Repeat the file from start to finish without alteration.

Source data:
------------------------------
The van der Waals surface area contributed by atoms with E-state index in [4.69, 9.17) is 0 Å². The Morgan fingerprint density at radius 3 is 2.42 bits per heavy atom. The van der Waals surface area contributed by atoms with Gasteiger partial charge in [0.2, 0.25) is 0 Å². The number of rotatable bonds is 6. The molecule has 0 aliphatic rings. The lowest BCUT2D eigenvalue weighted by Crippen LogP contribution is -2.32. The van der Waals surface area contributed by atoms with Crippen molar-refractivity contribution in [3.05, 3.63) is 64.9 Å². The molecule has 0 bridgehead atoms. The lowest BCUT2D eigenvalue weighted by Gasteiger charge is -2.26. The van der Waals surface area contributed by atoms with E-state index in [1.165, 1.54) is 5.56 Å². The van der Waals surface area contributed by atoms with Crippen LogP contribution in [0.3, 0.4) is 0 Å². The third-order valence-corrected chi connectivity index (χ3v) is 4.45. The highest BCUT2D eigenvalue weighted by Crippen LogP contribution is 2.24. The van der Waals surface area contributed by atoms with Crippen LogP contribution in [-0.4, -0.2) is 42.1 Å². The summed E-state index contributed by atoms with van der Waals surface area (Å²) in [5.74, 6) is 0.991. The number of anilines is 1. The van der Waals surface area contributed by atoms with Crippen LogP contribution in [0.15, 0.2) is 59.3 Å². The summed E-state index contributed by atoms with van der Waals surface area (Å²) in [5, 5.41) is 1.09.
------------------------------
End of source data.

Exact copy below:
The van der Waals surface area contributed by atoms with E-state index in [4.69, 9.17) is 0 Å². The Morgan fingerprint density at radius 3 is 2.42 bits per heavy atom. The van der Waals surface area contributed by atoms with Gasteiger partial charge in [0.2, 0.25) is 0 Å². The number of rotatable bonds is 6. The molecule has 0 aliphatic rings. The lowest BCUT2D eigenvalue weighted by Crippen LogP contribution is -2.32. The van der Waals surface area contributed by atoms with Crippen molar-refractivity contribution in [3.05, 3.63) is 64.9 Å². The molecule has 0 bridgehead atoms. The lowest BCUT2D eigenvalue weighted by Gasteiger charge is -2.26. The van der Waals surface area contributed by atoms with E-state index in [1.165, 1.54) is 5.56 Å². The van der Waals surface area contributed by atoms with Crippen LogP contribution in [0.3, 0.4) is 0 Å². The third-order valence-corrected chi connectivity index (χ3v) is 4.45. The highest BCUT2D eigenvalue weighted by Crippen LogP contribution is 2.24. The van der Waals surface area contributed by atoms with Crippen LogP contribution in [-0.4, -0.2) is 42.1 Å². The summed E-state index contributed by atoms with van der Waals surface area (Å²) in [5.74, 6) is 0.991. The number of anilines is 1. The van der Waals surface area contributed by atoms with Crippen LogP contribution in [0.15, 0.2) is 59.3 Å². The summed E-state index contributed by atoms with van der Waals surface area (Å²) in [5, 5.41) is 1.09.